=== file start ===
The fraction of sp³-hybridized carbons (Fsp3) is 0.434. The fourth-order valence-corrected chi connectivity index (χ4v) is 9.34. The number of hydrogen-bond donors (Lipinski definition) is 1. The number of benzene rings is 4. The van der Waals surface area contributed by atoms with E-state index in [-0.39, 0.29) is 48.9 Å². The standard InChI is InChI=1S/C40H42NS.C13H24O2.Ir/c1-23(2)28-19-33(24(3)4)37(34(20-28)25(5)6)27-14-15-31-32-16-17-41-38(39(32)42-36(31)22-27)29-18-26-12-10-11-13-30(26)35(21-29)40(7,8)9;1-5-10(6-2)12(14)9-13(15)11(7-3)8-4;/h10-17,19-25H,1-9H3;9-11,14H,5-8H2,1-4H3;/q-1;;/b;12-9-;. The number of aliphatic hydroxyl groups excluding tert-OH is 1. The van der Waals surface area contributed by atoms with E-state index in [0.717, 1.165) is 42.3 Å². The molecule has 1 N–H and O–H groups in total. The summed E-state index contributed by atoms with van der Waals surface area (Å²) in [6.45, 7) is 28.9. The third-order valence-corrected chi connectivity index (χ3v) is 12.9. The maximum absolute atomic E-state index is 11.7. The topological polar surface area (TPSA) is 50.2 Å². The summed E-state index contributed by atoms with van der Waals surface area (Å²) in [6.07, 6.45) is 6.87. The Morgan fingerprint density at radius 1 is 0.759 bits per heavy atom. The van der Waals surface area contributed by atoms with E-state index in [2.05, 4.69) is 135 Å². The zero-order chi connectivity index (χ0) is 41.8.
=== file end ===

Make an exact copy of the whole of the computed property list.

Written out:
The fraction of sp³-hybridized carbons (Fsp3) is 0.434. The fourth-order valence-corrected chi connectivity index (χ4v) is 9.34. The number of hydrogen-bond donors (Lipinski definition) is 1. The number of benzene rings is 4. The van der Waals surface area contributed by atoms with E-state index in [-0.39, 0.29) is 48.9 Å². The standard InChI is InChI=1S/C40H42NS.C13H24O2.Ir/c1-23(2)28-19-33(24(3)4)37(34(20-28)25(5)6)27-14-15-31-32-16-17-41-38(39(32)42-36(31)22-27)29-18-26-12-10-11-13-30(26)35(21-29)40(7,8)9;1-5-10(6-2)12(14)9-13(15)11(7-3)8-4;/h10-17,19-25H,1-9H3;9-11,14H,5-8H2,1-4H3;/q-1;;/b;12-9-;. The number of aliphatic hydroxyl groups excluding tert-OH is 1. The van der Waals surface area contributed by atoms with E-state index in [0.717, 1.165) is 42.3 Å². The molecule has 1 N–H and O–H groups in total. The summed E-state index contributed by atoms with van der Waals surface area (Å²) in [6.45, 7) is 28.9. The third-order valence-corrected chi connectivity index (χ3v) is 12.9. The maximum absolute atomic E-state index is 11.7. The topological polar surface area (TPSA) is 50.2 Å². The summed E-state index contributed by atoms with van der Waals surface area (Å²) in [6.07, 6.45) is 6.87. The Morgan fingerprint density at radius 1 is 0.759 bits per heavy atom. The van der Waals surface area contributed by atoms with E-state index in [2.05, 4.69) is 135 Å². The zero-order chi connectivity index (χ0) is 41.8.